Options for modifying/repairing boot options in hidden system / efi partitions

#1
Hi there, I have a story... the details of which aren't part of my question, but they are what led me to my question in some scenarios I could envision needing an answer. Here goes... some patience please:

I have a Lenovo T530 laptop which came loaded with Windows 7 Home Premium. I wanted to start working on doing an eval of Windows 10 Home edition as part of the free upgrade offer from MS.

I backed all of my data and Win7 install using file copies and disk image tools (not important which for now), and then cleaned all partitions from the drive. Please don't get concerned about the clean install vs required upgrade to get the Win7 license properly activated for Win10 issue :wink:.

I used some diskpart scripts to convert the disk to GPT, and install the partition layout I wanted prior to botting off the Win10 install USB. The partition layout was like so:

Partition 1: 100MB System/EFI NTFS Partition
Partition 2: 100GB Windows NTFS Partition
Partition 3: 2GB Recovery Tools NTFS Partition
Partition 4: 200GB Data NTFS Partition

Windows 10 installed and loaded fine, and booting the disk into a WinPE USB I was able to observe what I expected to see: that the 100MB System Partition held the BCD store, Windows was installed to the 100GB partition I created like I told it to, and the WinRE Recovery Environment files were installed to the 2GB Recovery Tools partition I created.

Fine...

However, after capturing the Win10 image for later use (I'm not ready to give up space in my 200GB data partition to run Win7 and Win10 as dual boot...), I recovered the Win7 image taken before, over the the top of the newly install Win10 partition.

Result... failure to boot.

Before recovering the Win7 partition backup, I had used bcdedit from within the installed WinRE environment to add a Safe Mode with Command Prompt boot entry to the boot loader installed by Win10. This gave me the boot option screen on startup, where I was then able to choose that inconspicuous option in the bottom left corner in order to boot into WinRE AT BOOT TIME (I am NOT happy about most of the documented ways of getting into Win10 WinRE being pretty much only some trick of rebooting from within the installed OS), and attempted a variety of tricks using CLI's (bcdedit, bcdboot, and bootrec - which couldn't find ANY Windows installations).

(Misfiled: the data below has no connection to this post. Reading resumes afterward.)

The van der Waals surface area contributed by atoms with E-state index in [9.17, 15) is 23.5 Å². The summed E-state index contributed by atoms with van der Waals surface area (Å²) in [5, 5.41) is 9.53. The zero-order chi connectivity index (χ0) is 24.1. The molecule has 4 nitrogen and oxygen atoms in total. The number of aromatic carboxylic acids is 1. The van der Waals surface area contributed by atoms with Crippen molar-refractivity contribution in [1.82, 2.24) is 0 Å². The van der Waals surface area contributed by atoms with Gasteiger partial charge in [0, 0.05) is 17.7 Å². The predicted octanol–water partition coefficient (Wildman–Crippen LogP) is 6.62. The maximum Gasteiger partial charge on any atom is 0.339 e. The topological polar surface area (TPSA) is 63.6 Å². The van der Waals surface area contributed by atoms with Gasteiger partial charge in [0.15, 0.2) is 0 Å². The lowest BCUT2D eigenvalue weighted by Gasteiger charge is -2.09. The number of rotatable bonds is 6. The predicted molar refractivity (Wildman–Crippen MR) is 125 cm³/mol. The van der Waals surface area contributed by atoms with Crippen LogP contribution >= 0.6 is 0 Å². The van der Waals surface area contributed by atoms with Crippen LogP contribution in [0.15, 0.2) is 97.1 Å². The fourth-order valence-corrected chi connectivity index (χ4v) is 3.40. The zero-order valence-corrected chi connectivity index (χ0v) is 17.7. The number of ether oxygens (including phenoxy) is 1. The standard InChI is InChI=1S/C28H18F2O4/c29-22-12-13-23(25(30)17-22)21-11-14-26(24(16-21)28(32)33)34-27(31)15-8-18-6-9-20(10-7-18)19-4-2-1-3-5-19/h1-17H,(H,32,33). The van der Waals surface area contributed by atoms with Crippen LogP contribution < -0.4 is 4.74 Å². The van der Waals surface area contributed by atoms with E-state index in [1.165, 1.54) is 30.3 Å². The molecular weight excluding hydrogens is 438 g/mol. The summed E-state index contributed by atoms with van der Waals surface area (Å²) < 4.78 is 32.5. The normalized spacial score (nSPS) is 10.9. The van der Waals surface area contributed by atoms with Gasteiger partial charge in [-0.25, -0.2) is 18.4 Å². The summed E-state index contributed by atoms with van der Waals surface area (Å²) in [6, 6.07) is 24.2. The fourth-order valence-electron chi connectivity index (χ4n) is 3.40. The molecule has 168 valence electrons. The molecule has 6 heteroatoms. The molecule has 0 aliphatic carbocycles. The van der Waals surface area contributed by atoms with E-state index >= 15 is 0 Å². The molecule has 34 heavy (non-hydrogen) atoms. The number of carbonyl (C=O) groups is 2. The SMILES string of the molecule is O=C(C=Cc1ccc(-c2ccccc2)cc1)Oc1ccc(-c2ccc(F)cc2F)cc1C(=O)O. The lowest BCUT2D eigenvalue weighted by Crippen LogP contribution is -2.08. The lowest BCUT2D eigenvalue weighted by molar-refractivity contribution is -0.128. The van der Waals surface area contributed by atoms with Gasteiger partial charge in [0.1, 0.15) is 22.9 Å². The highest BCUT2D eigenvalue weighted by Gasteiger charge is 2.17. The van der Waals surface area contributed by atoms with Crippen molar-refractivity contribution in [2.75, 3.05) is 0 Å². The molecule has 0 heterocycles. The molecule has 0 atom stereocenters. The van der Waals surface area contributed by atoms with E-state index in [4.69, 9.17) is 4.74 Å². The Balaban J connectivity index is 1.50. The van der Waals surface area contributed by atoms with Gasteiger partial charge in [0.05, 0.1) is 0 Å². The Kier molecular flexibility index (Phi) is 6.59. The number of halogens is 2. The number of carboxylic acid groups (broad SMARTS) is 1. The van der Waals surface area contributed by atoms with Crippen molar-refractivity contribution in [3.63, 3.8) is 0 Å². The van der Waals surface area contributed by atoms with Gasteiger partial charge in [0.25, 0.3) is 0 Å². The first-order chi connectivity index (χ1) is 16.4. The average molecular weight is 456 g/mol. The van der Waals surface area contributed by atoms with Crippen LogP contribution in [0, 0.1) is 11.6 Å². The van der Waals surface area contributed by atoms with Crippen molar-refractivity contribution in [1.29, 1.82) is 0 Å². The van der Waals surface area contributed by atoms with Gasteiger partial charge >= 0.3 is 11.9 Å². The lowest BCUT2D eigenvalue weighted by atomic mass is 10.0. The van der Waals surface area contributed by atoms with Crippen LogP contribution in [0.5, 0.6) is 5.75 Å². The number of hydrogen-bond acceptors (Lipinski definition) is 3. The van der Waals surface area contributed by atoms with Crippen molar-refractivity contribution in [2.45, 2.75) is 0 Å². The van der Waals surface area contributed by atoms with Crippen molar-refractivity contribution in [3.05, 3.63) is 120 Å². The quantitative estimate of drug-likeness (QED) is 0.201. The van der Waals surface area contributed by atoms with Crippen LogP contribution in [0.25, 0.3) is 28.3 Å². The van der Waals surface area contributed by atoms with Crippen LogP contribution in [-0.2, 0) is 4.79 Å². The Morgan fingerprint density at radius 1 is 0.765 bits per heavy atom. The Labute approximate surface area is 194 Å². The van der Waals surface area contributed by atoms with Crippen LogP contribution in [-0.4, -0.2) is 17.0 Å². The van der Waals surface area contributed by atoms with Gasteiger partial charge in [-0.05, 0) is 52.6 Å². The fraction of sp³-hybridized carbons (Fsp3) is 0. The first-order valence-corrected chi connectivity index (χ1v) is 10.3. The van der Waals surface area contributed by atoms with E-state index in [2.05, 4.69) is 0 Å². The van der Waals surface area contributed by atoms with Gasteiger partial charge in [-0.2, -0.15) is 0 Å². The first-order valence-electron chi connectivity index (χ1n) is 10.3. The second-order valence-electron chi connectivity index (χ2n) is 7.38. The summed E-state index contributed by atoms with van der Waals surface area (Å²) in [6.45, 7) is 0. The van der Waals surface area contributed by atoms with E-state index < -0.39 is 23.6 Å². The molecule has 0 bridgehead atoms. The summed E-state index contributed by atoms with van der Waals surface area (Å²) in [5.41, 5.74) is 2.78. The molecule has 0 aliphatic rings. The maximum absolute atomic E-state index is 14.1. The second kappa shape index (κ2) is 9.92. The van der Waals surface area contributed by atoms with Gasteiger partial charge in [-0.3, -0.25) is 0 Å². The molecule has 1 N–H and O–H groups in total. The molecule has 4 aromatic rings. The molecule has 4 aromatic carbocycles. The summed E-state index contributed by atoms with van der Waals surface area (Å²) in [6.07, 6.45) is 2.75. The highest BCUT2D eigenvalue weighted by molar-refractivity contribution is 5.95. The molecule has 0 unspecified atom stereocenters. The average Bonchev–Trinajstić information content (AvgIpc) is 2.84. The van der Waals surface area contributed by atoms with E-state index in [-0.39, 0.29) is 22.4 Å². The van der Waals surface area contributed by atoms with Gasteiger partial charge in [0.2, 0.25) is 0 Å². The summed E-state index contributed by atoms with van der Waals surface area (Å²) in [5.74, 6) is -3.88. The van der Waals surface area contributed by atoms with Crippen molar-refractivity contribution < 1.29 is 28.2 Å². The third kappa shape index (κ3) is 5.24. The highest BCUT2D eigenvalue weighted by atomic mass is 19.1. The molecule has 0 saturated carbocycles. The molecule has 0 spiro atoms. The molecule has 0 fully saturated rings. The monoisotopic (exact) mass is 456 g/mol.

I still just couldn't get Windows 7 to boot...

Then I noticed while in the boot options menu from the Win10 WinRE I was loading, that it had the top left option to Continue into the installed Windows 7 OS (so the WinRE boot menu detected that it was no longer the fresh Win10 install even though bcdboot couldn't find anything, interesting). I picked it and was delighted to see my restored Win7 OS load up. Trying a plain reboot resulted in the same boot failure, I had to first boot into the Win10 WinRE from USB, then choose the boot option to 'Continue' to load the installed Win7 OS.

Once back in the restored Win7 OS, I simply ran EasyBCD to rewrite the boot files, rebuild the BCD, and added a new single boot entry for the Win7 install to keep things simple. YAY, the laptop would now boot directly into Win7 without intervention.

QUESTION: outside of the specific scenario I encountered, is there any environment (WinPE, or Win2Go) that I could boot into from portable media (say a bootable USB) where I could run EasyBCD. A vanilla WinPE throws a bunch of dependency errors when trying to run EasyBCD.

In addition, in the case of a hidden system partition that is not visible to the running Windows OS, is there no way for EasyBCD to be able to access boot entires in such hidden partitions? For instance, with the new Windows 10 boot loader, I'd love to be able to manually configure a boot entry for the Win10 Recovery environment installed in the Recovery Tools partition... but on this install, I couldn't even assign that partition a drive letter to be able to access it.

Thoughts on these two questions are appreciated... so long as you know what you're talking about :smile:.
 
#2
Ignore the GPT info... that was part of an earlier attempt. Since then I'd wiped the partitions again - switched BIOS back to hybrid UEFI + Legacy MBR mode from pure UEFI mode - and then created the partition layout I described in MBR format...
 

steje

New Member
#3
Well, I've got a working Win7 laptop again - but I'm stuck for how to manipulate the boot menu on a system that follows Microsoft / Manufacturer default partitioning practices...

EasyBCD has no way of accessing the hidden 'Recovery' partition where I've copied all of WIM images to - because it can't be assigned a drive letter in regular running Windows. It gets a drive letter under any PE environment - which is how I'm able to copy my utility WIM images to the partition, but I have on way of using EasyBCD to use them to edit the boot menu.

Any suggestions here? If it helps - please ignore the whole story above - probably got in the way. But given this partition layout - how can anyone use EasyBCD?

Partition 1: 100MB System/EFI NTFS Partition (location of BCD store)
Partition 2: 100GB Windows NTFS Partition
Partition 3: 2GB Recovery Tools NTFS Partition (location of recovery tools, utility PE/WIM images, etc)
Partition 4: 200GB Data NTFS Partition